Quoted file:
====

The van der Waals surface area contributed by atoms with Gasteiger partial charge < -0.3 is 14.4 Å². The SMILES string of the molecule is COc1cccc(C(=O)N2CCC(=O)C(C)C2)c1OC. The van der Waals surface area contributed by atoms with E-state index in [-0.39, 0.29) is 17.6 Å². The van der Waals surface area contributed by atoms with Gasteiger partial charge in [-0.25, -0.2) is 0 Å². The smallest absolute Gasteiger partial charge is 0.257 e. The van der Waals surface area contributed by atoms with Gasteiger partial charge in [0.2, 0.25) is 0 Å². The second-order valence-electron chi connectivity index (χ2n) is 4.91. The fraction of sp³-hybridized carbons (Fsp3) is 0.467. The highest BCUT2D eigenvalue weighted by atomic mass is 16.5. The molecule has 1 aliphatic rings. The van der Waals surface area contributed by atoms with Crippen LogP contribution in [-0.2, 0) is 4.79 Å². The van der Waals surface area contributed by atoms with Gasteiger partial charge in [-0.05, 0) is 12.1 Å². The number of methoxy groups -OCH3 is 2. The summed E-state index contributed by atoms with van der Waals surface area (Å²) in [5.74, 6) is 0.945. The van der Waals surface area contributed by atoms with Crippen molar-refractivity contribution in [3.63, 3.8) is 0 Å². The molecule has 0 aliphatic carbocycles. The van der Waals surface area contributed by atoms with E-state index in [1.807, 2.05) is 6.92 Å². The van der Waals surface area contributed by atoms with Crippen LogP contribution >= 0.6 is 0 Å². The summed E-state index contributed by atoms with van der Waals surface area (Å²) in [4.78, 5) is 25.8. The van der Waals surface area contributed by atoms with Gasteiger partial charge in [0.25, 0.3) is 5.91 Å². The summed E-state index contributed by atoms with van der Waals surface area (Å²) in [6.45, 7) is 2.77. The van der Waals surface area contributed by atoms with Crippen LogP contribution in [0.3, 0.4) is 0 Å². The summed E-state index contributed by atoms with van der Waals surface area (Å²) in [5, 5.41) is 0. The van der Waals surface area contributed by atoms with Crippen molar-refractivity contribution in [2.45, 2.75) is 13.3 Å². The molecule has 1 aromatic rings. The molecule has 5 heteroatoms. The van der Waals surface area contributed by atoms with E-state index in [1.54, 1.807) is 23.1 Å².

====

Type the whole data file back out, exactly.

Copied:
The van der Waals surface area contributed by atoms with Gasteiger partial charge < -0.3 is 14.4 Å². The SMILES string of the molecule is COc1cccc(C(=O)N2CCC(=O)C(C)C2)c1OC. The van der Waals surface area contributed by atoms with E-state index in [-0.39, 0.29) is 17.6 Å². The van der Waals surface area contributed by atoms with Gasteiger partial charge in [-0.25, -0.2) is 0 Å². The smallest absolute Gasteiger partial charge is 0.257 e. The van der Waals surface area contributed by atoms with Gasteiger partial charge in [0.2, 0.25) is 0 Å². The second-order valence-electron chi connectivity index (χ2n) is 4.91. The fraction of sp³-hybridized carbons (Fsp3) is 0.467. The highest BCUT2D eigenvalue weighted by atomic mass is 16.5. The molecule has 1 aliphatic rings. The van der Waals surface area contributed by atoms with Crippen LogP contribution in [-0.2, 0) is 4.79 Å². The van der Waals surface area contributed by atoms with Gasteiger partial charge in [-0.05, 0) is 12.1 Å². The number of methoxy groups -OCH3 is 2. The summed E-state index contributed by atoms with van der Waals surface area (Å²) in [5.74, 6) is 0.945. The van der Waals surface area contributed by atoms with Crippen molar-refractivity contribution in [3.63, 3.8) is 0 Å². The molecule has 0 aliphatic carbocycles. The van der Waals surface area contributed by atoms with E-state index in [1.807, 2.05) is 6.92 Å². The van der Waals surface area contributed by atoms with Crippen LogP contribution >= 0.6 is 0 Å². The summed E-state index contributed by atoms with van der Waals surface area (Å²) in [4.78, 5) is 25.8. The van der Waals surface area contributed by atoms with Gasteiger partial charge in [0.25, 0.3) is 5.91 Å². The summed E-state index contributed by atoms with van der Waals surface area (Å²) in [6.45, 7) is 2.77. The van der Waals surface area contributed by atoms with Crippen LogP contribution in [0.3, 0.4) is 0 Å². The summed E-state index contributed by atoms with van der Waals surface area (Å²) in [5, 5.41) is 0. The van der Waals surface area contributed by atoms with Crippen molar-refractivity contribution in [2.45, 2.75) is 13.3 Å². The molecule has 1 aromatic rings. The molecule has 5 heteroatoms. The van der Waals surface area contributed by atoms with E-state index in [1.54, 1.807) is 23.1 Å².